There are many mosaics in the Naples museum which were taken from the villages destroyed by Vesuvius (talk about bad). In fact, the one mosaic showing Vesuvius is also in the photos above. Speaking of bad--the museum also has an entire section of adults only mosaics that were featured in the various residences in Pompeii...shall we say, x-rated mosaics. Who ever would have thought to put those two words together?

While the painting of Primavera is lovely, it was the last thing the guide showed us because it was for him the pi├Ęce de r├ęsistance. He had dragged us all over the museum, in and out of various rooms, explaining many more things than our brains could hold, and then showed us that painting. The peak experience...except that by then we were too tired to appreciate it. A word to guides--keep your charges fresh; they will enjoy the art more.

You may have noted the photo of a castle--that is in Naples, which really deserves its own account, which I think you will get when I get to the ugly.

End of tour for today.

Sunday, June 05, 2011

The Good, the Bad and the Ugly

What better title for an initial post on our recent vacation trip to Italy--a spaghetti Western title!
It has taken me a bit of time to get to viewing and paring down my photos from our trip to Rome and southern Italy. We began in Rome, and these photos are from that eternal city.

These brief remarks summarize our trip. Some ten plus years ago, we had done a trip to Italy that began in Rome and took us to places north--Venice, Florence, Assisi, Verona, Sienna, Bologna, and Pisa. We loved our views of Italy from that trip, so we anticipated this trip.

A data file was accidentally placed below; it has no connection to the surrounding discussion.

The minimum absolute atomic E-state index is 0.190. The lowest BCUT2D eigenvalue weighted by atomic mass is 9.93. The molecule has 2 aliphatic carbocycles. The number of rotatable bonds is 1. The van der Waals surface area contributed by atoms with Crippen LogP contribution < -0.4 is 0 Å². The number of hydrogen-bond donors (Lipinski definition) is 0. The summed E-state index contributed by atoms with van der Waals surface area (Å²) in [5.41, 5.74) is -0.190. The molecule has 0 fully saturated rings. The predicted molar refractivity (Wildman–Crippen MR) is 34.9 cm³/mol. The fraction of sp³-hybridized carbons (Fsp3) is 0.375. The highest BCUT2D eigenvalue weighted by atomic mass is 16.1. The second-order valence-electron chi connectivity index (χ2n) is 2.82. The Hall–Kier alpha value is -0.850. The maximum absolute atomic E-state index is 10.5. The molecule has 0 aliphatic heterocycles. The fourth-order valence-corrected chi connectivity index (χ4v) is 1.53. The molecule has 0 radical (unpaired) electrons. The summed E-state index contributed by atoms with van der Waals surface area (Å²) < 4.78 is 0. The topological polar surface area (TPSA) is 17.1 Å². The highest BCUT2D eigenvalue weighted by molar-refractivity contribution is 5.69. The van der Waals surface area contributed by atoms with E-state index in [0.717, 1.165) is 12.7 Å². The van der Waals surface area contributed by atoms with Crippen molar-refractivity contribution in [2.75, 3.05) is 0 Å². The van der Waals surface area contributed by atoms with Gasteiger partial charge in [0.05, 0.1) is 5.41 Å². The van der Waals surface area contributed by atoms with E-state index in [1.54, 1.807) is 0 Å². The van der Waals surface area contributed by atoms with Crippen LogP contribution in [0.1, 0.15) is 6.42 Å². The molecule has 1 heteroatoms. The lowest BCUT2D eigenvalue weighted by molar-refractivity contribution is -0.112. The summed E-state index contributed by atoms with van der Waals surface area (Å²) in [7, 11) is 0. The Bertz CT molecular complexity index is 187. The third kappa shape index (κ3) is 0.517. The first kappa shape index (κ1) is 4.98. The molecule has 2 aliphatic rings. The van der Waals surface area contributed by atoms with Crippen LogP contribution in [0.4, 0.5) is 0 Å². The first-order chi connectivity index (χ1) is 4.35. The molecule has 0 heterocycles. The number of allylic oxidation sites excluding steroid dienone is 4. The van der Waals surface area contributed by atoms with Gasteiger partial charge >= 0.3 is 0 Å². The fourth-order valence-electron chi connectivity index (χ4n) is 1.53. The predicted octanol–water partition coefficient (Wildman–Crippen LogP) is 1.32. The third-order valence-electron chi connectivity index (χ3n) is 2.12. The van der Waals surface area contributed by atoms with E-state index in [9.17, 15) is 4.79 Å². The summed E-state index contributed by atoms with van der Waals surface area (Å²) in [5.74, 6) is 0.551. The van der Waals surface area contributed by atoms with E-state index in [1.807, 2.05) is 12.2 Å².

Rome was...well, Rome. It is such a wondrous mix of antiquity and modernity. The colors of Rome that we remembered from our first trip--that deep sun-washed mustardy yellow--were still there. And, that monstrosity that no Roman guide will speak well of that ruins the color scheme--the Victor Emanuel monument, a white confection of a tomb plopped within sight of the Flavian Amphitheater--was still there. On our first trip to Rome, our local guide was named Vera (pronounced Vay-ra). And she was most precise. She practically spat when she pointed out the Victor Emanuel Monument.

Of course, we took in the usual ancient sights--the Flavian Amphitheater, maybe you know it as the Coliseum or the Colosseum; the place where the Forum once stood; the place where Julius Caesar was cremated; the gardens of the Vestal Virgins. We also went to St. Peters, all of one week after John Paul II's beatification. So, posters hung everywhere with his smiling face. Almost made me feel bad for Benedict. We also visited the Pantheon, and Piazza Navone.

One real bonus in visiting St. Peters on this trip was the more leisurely time there. When we had previously been in the Sistine Chapel, it was high summer and the whole place was being restored so scaffolding hid part of those amazing Michelangelo paintings. This time, all scenes were completely in view, and no one hurried us through. So we stood, craned our necks, turned in circles and took it all in. I still think Michelangelo paints like a sculptor. He really needed to work on his anatomy of women, but...oh well.

I think all the things in Rome definitely fit under the rubric of "the good."

Fear not, dear reader. I will get to the bad and the ugly soon enough, in a future post.

The fabled pines of Rome.

Around the site of the ancient Forum.

Outside the Coliseum.

Remnants of the Vestal Virgins gardens.

I liked the sunburst view of the Coliseum.

Original Roman road paving stones--these are big...would have made for a rough chariot ride.

Now to St. Peters--the Papal balcony from which blessings are dispensed.

And of course the dome seen in the distance from many points in Rome.